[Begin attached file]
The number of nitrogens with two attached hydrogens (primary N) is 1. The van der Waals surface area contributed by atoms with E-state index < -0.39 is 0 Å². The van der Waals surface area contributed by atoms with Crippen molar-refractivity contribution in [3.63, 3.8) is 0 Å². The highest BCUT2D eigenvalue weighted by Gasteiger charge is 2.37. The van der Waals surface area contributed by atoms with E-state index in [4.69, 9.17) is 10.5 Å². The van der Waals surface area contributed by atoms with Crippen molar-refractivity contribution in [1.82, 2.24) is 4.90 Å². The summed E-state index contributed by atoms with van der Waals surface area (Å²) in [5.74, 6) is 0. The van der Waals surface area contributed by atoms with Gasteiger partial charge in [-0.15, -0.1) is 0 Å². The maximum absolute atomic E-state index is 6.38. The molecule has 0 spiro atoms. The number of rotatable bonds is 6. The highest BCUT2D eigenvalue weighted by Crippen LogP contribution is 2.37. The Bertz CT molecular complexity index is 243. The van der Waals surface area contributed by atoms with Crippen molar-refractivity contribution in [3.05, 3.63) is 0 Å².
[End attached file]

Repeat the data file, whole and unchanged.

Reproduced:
The number of nitrogens with two attached hydrogens (primary N) is 1. The van der Waals surface area contributed by atoms with E-state index < -0.39 is 0 Å². The van der Waals surface area contributed by atoms with Crippen molar-refractivity contribution in [3.63, 3.8) is 0 Å². The highest BCUT2D eigenvalue weighted by Gasteiger charge is 2.37. The van der Waals surface area contributed by atoms with E-state index in [4.69, 9.17) is 10.5 Å². The van der Waals surface area contributed by atoms with Crippen molar-refractivity contribution in [1.82, 2.24) is 4.90 Å². The summed E-state index contributed by atoms with van der Waals surface area (Å²) in [5.74, 6) is 0. The van der Waals surface area contributed by atoms with Gasteiger partial charge in [-0.15, -0.1) is 0 Å². The maximum absolute atomic E-state index is 6.38. The molecule has 0 spiro atoms. The number of rotatable bonds is 6. The highest BCUT2D eigenvalue weighted by Crippen LogP contribution is 2.37. The Bertz CT molecular complexity index is 243. The van der Waals surface area contributed by atoms with Crippen molar-refractivity contribution in [3.05, 3.63) is 0 Å².